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[513] and Elk Ridge is Pleasant Valley. Along the base of the Blue Ridge in Virginia, the Shenandoah empties into the Potomac. At the confluence of the two rivers is Harpers Ferry. It is dominated on the Maryland side by the southern terminus of Elk Ridge, called Maryland Heights, and on the Virginia side by the northern end of Blue Ridge, known as Loudoun Heights. Harpers Ferry is, of itself, a cul de sac, indefensible against the dominating heights on either side. Both Loudoun Heights and Maryland Heights are accessible from the rear by roads, and can be carried by a determined attack.

When Lee crossed into Maryland he knew that eleven thousand Federal troops were stationed at Winchester, Martinsburg and Harpers Ferry. After he had crossed, he was informed that they had retired from Winchester. He supposed as he had a right to expect that they would evacuate the line of the Upper Potomac, and withdraw by way of Hagerstown into Pennsylvania. It is singular, but true, that whenever Lee anticipated his adversary's making a blunder he was never disappointed; whenever he relied upon his acting upon sound rules of strategy his expectations always failed. So it was, that when he relied upon the evacuation of Harpers Ferry he found that he was entirely mistaken in his calculations.

On the 9th of September he learned that the forces in the Lower Valley had been concentrated at Harpers Ferry. In order to dispose of this threat upon his flank and rear, he at once set his army in motion, directing Major-General J. G. Walker to proceed by the Virginia side to occupy Loudoun Heights, Major-General McLaws, with Major-General R. H. Anderson, to take possession of Maryland Heights, and Jackson, with the Second corps, to proceed by way of Williamsport and Martinsburg to invest Harpers Ferry, on the line between the Potomac and the Shenandoah. General Jackson was directed to take charge of the movement, and the detached columns were ordered to be in position on Friday, the 12th. Longstreet, with eleven brigades, and Hill, with five, were ordered to take position at Boonsboro, where the rest of the army was ordered to join them after the reduction of Harpers Ferry. At day-light, on the 10th, his army moved, on the National road, from Frederick to Hagerstown. McClellan explains the tardiness of his movements, because, he says, his troops and trains moving on one road would have made a column fifty miles long. Lee found no such difficulty. His army swept along the broad turnpike in three close parallel columns, artillery and trains in the centre, and infantry on each side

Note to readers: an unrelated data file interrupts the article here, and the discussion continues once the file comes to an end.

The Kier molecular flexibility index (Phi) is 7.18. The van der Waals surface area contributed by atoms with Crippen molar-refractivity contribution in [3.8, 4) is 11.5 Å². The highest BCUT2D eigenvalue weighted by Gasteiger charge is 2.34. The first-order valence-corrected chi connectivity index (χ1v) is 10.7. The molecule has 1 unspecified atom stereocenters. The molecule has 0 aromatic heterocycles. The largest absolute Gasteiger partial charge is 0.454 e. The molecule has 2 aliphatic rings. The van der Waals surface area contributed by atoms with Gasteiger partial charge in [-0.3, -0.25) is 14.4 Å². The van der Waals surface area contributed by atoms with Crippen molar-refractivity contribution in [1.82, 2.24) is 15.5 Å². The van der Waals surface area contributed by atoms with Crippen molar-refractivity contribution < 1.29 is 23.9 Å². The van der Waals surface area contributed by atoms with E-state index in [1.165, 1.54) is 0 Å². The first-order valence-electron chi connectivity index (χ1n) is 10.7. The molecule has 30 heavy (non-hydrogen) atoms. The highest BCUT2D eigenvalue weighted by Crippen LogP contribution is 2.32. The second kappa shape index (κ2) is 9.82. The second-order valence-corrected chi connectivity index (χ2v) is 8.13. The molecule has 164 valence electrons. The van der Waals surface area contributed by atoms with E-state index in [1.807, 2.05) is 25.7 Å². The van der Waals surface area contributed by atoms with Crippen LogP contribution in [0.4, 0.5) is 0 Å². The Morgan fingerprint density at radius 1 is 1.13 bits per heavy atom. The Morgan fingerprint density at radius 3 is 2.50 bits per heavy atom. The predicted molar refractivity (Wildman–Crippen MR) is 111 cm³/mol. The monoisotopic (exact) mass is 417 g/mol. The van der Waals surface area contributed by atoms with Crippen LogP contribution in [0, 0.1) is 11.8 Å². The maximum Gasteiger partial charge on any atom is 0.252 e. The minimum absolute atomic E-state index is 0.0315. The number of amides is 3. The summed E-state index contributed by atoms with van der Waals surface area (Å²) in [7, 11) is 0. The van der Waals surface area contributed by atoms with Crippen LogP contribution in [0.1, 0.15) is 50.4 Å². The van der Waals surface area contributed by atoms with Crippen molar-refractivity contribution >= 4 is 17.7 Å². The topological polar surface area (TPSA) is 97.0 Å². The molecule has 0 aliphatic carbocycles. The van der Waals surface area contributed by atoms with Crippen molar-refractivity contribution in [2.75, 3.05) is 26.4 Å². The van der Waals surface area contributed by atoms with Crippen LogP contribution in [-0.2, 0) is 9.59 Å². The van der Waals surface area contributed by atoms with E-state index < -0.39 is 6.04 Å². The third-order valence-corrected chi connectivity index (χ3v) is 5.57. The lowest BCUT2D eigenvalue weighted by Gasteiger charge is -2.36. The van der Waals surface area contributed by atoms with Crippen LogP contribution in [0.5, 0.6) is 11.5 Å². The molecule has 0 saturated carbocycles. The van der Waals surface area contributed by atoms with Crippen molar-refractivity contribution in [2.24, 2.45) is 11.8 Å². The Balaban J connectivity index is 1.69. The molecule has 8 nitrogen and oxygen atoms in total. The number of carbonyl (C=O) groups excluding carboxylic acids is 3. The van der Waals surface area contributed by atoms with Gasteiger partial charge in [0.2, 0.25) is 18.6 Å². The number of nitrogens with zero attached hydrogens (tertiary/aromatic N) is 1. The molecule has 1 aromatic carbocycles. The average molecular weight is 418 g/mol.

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Fitzhugh Lee (3)
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